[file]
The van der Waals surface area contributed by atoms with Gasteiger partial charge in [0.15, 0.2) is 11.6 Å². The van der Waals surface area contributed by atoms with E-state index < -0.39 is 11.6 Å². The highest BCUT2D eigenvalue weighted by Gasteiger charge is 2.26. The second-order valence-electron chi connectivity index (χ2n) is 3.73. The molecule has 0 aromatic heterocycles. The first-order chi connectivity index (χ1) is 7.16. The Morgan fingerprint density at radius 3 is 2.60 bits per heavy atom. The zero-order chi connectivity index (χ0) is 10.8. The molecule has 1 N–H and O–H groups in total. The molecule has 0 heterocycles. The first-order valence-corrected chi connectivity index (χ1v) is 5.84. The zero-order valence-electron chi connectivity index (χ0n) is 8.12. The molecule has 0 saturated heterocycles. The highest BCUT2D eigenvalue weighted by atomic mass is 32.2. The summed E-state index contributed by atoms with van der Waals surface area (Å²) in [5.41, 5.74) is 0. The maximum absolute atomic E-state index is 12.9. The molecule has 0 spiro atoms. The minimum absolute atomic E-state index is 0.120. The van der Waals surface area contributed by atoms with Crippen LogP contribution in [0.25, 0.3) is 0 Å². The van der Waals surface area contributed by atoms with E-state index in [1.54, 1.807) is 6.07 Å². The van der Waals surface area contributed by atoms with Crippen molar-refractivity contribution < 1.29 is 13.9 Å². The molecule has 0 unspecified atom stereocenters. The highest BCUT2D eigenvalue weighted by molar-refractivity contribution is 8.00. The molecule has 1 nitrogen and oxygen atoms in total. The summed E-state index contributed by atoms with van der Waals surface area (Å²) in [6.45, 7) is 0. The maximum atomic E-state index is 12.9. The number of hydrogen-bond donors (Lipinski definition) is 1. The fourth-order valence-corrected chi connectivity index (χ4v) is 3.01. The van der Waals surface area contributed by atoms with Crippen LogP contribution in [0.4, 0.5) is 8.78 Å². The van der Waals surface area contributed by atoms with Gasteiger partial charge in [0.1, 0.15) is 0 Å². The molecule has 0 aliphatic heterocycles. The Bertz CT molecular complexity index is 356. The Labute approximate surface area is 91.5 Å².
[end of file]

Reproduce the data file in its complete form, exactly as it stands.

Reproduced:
The van der Waals surface area contributed by atoms with Gasteiger partial charge in [0.15, 0.2) is 11.6 Å². The van der Waals surface area contributed by atoms with E-state index < -0.39 is 11.6 Å². The highest BCUT2D eigenvalue weighted by Gasteiger charge is 2.26. The second-order valence-electron chi connectivity index (χ2n) is 3.73. The molecule has 0 aromatic heterocycles. The first-order chi connectivity index (χ1) is 7.16. The Morgan fingerprint density at radius 3 is 2.60 bits per heavy atom. The zero-order chi connectivity index (χ0) is 10.8. The molecule has 1 N–H and O–H groups in total. The molecule has 0 heterocycles. The first-order valence-corrected chi connectivity index (χ1v) is 5.84. The zero-order valence-electron chi connectivity index (χ0n) is 8.12. The molecule has 0 saturated heterocycles. The highest BCUT2D eigenvalue weighted by atomic mass is 32.2. The summed E-state index contributed by atoms with van der Waals surface area (Å²) in [5.41, 5.74) is 0. The maximum absolute atomic E-state index is 12.9. The molecule has 0 spiro atoms. The minimum absolute atomic E-state index is 0.120. The van der Waals surface area contributed by atoms with Crippen LogP contribution in [0.25, 0.3) is 0 Å². The van der Waals surface area contributed by atoms with E-state index in [1.54, 1.807) is 6.07 Å². The van der Waals surface area contributed by atoms with Crippen molar-refractivity contribution < 1.29 is 13.9 Å². The molecule has 0 unspecified atom stereocenters. The highest BCUT2D eigenvalue weighted by molar-refractivity contribution is 8.00. The molecule has 1 nitrogen and oxygen atoms in total. The summed E-state index contributed by atoms with van der Waals surface area (Å²) in [6.45, 7) is 0. The maximum atomic E-state index is 12.9. The number of hydrogen-bond donors (Lipinski definition) is 1. The fourth-order valence-corrected chi connectivity index (χ4v) is 3.01. The van der Waals surface area contributed by atoms with Crippen LogP contribution in [0.4, 0.5) is 8.78 Å². The van der Waals surface area contributed by atoms with Gasteiger partial charge in [0.1, 0.15) is 0 Å². The molecule has 0 aliphatic heterocycles. The Bertz CT molecular complexity index is 356. The Labute approximate surface area is 91.5 Å².